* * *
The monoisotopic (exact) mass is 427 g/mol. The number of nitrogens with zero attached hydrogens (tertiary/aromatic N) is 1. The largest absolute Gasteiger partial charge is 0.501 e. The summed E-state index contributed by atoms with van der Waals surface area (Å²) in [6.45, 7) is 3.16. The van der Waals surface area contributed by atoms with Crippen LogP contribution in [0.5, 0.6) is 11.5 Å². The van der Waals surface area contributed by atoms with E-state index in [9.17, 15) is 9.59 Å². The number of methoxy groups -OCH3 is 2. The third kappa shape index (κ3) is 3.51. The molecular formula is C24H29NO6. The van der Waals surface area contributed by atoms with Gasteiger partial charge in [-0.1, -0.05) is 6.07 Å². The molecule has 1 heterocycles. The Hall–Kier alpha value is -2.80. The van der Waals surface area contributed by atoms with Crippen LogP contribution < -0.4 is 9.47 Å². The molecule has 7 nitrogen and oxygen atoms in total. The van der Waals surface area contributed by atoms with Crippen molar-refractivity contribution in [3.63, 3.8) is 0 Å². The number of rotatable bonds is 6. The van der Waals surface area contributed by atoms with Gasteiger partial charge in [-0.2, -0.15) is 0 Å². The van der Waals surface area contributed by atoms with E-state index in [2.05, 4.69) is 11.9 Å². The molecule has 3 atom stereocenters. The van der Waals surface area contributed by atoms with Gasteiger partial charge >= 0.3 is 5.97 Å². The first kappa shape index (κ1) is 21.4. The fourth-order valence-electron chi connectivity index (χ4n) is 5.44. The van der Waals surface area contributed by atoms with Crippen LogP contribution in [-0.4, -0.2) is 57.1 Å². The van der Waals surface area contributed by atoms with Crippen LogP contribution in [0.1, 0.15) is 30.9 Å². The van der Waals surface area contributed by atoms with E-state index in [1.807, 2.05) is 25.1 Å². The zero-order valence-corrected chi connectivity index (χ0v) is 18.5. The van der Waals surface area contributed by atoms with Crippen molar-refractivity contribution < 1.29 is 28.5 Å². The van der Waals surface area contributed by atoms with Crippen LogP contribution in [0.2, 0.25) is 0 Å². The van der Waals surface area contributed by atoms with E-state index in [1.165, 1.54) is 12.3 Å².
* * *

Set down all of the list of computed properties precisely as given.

The monoisotopic (exact) mass is 427 g/mol. The number of nitrogens with zero attached hydrogens (tertiary/aromatic N) is 1. The largest absolute Gasteiger partial charge is 0.501 e. The summed E-state index contributed by atoms with van der Waals surface area (Å²) in [6.45, 7) is 3.16. The van der Waals surface area contributed by atoms with Crippen LogP contribution in [0.5, 0.6) is 11.5 Å². The van der Waals surface area contributed by atoms with E-state index in [9.17, 15) is 9.59 Å². The number of methoxy groups -OCH3 is 2. The third kappa shape index (κ3) is 3.51. The molecular formula is C24H29NO6. The van der Waals surface area contributed by atoms with Gasteiger partial charge in [-0.1, -0.05) is 6.07 Å². The molecule has 1 heterocycles. The Hall–Kier alpha value is -2.80. The van der Waals surface area contributed by atoms with Crippen LogP contribution < -0.4 is 9.47 Å². The molecule has 7 nitrogen and oxygen atoms in total. The van der Waals surface area contributed by atoms with Crippen molar-refractivity contribution in [3.63, 3.8) is 0 Å². The number of rotatable bonds is 6. The van der Waals surface area contributed by atoms with Gasteiger partial charge in [-0.2, -0.15) is 0 Å². The van der Waals surface area contributed by atoms with E-state index in [2.05, 4.69) is 11.9 Å². The molecule has 3 atom stereocenters. The van der Waals surface area contributed by atoms with Gasteiger partial charge >= 0.3 is 5.97 Å². The first kappa shape index (κ1) is 21.4. The fourth-order valence-electron chi connectivity index (χ4n) is 5.44. The van der Waals surface area contributed by atoms with Crippen LogP contribution in [-0.4, -0.2) is 57.1 Å². The van der Waals surface area contributed by atoms with Crippen LogP contribution in [0.1, 0.15) is 30.9 Å². The van der Waals surface area contributed by atoms with E-state index in [1.807, 2.05) is 25.1 Å². The zero-order valence-corrected chi connectivity index (χ0v) is 18.5. The van der Waals surface area contributed by atoms with Crippen molar-refractivity contribution < 1.29 is 28.5 Å². The van der Waals surface area contributed by atoms with Crippen LogP contribution in [0.2, 0.25) is 0 Å². The van der Waals surface area contributed by atoms with E-state index in [1.165, 1.54) is 12.3 Å².